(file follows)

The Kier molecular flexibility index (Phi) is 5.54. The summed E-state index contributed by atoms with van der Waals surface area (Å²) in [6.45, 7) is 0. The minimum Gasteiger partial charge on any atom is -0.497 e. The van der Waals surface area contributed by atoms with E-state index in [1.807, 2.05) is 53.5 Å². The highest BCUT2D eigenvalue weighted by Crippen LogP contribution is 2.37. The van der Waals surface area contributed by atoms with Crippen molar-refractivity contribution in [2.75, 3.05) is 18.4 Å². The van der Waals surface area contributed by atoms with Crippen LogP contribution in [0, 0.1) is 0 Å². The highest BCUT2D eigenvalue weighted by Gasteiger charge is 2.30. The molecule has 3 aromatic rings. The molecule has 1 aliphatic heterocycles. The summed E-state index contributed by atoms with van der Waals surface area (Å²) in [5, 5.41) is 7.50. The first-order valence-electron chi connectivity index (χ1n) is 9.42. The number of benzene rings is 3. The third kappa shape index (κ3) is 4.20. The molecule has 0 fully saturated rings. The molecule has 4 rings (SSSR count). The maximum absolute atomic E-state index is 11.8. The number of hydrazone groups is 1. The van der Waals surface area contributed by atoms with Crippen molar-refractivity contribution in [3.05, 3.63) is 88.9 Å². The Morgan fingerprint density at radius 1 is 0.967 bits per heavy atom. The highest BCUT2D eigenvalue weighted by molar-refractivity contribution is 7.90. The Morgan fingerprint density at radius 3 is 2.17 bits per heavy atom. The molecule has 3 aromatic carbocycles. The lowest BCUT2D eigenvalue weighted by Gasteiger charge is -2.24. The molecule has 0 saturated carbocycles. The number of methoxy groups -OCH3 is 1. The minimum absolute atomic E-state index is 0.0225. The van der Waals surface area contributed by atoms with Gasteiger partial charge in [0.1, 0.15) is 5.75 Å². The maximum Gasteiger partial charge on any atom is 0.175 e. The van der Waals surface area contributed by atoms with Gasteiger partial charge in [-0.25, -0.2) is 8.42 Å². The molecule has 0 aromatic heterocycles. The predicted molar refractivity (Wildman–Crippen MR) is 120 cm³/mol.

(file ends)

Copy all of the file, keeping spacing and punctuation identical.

The Kier molecular flexibility index (Phi) is 5.54. The summed E-state index contributed by atoms with van der Waals surface area (Å²) in [6.45, 7) is 0. The minimum Gasteiger partial charge on any atom is -0.497 e. The van der Waals surface area contributed by atoms with E-state index in [1.807, 2.05) is 53.5 Å². The highest BCUT2D eigenvalue weighted by Crippen LogP contribution is 2.37. The van der Waals surface area contributed by atoms with Crippen molar-refractivity contribution in [2.75, 3.05) is 18.4 Å². The van der Waals surface area contributed by atoms with Crippen LogP contribution in [0, 0.1) is 0 Å². The highest BCUT2D eigenvalue weighted by Gasteiger charge is 2.30. The molecule has 3 aromatic rings. The molecule has 1 aliphatic heterocycles. The summed E-state index contributed by atoms with van der Waals surface area (Å²) in [5, 5.41) is 7.50. The first-order valence-electron chi connectivity index (χ1n) is 9.42. The number of benzene rings is 3. The third kappa shape index (κ3) is 4.20. The molecule has 0 fully saturated rings. The molecule has 4 rings (SSSR count). The maximum absolute atomic E-state index is 11.8. The number of hydrazone groups is 1. The van der Waals surface area contributed by atoms with Crippen molar-refractivity contribution in [3.05, 3.63) is 88.9 Å². The Morgan fingerprint density at radius 1 is 0.967 bits per heavy atom. The highest BCUT2D eigenvalue weighted by molar-refractivity contribution is 7.90. The Morgan fingerprint density at radius 3 is 2.17 bits per heavy atom. The molecule has 3 aromatic carbocycles. The lowest BCUT2D eigenvalue weighted by Gasteiger charge is -2.24. The molecule has 0 saturated carbocycles. The number of methoxy groups -OCH3 is 1. The minimum absolute atomic E-state index is 0.0225. The van der Waals surface area contributed by atoms with Gasteiger partial charge in [0.1, 0.15) is 5.75 Å². The maximum Gasteiger partial charge on any atom is 0.175 e. The van der Waals surface area contributed by atoms with Gasteiger partial charge in [-0.25, -0.2) is 8.42 Å². The molecule has 0 aromatic heterocycles. The predicted molar refractivity (Wildman–Crippen MR) is 120 cm³/mol.